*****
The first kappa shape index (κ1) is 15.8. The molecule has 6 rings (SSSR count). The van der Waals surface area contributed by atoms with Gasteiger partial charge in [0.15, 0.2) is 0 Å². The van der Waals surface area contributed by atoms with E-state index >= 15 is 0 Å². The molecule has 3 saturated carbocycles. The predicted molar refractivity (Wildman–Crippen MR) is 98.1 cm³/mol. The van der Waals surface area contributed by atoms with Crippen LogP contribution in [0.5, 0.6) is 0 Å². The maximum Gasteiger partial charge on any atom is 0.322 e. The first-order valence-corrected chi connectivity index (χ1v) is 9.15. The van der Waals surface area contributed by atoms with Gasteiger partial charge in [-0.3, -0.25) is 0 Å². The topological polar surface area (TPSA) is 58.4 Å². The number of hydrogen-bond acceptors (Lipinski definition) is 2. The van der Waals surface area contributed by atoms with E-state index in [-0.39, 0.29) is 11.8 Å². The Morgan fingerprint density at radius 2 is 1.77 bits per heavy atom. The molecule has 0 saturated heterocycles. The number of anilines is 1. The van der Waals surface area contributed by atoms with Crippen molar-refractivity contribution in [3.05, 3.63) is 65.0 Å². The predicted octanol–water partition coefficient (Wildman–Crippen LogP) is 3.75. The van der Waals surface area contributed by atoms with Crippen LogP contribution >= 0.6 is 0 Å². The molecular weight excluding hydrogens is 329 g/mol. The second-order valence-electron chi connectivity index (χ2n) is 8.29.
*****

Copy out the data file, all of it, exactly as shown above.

The first kappa shape index (κ1) is 15.8. The molecule has 6 rings (SSSR count). The van der Waals surface area contributed by atoms with Gasteiger partial charge in [0.15, 0.2) is 0 Å². The van der Waals surface area contributed by atoms with E-state index >= 15 is 0 Å². The molecule has 3 saturated carbocycles. The predicted molar refractivity (Wildman–Crippen MR) is 98.1 cm³/mol. The van der Waals surface area contributed by atoms with Crippen LogP contribution in [0.5, 0.6) is 0 Å². The maximum Gasteiger partial charge on any atom is 0.322 e. The first-order valence-corrected chi connectivity index (χ1v) is 9.15. The van der Waals surface area contributed by atoms with Gasteiger partial charge in [-0.3, -0.25) is 0 Å². The topological polar surface area (TPSA) is 58.4 Å². The number of hydrogen-bond acceptors (Lipinski definition) is 2. The van der Waals surface area contributed by atoms with E-state index in [-0.39, 0.29) is 11.8 Å². The Morgan fingerprint density at radius 2 is 1.77 bits per heavy atom. The molecule has 0 saturated heterocycles. The number of anilines is 1. The van der Waals surface area contributed by atoms with Crippen molar-refractivity contribution in [3.05, 3.63) is 65.0 Å². The predicted octanol–water partition coefficient (Wildman–Crippen LogP) is 3.75. The van der Waals surface area contributed by atoms with Crippen LogP contribution >= 0.6 is 0 Å². The molecular weight excluding hydrogens is 329 g/mol. The second-order valence-electron chi connectivity index (χ2n) is 8.29.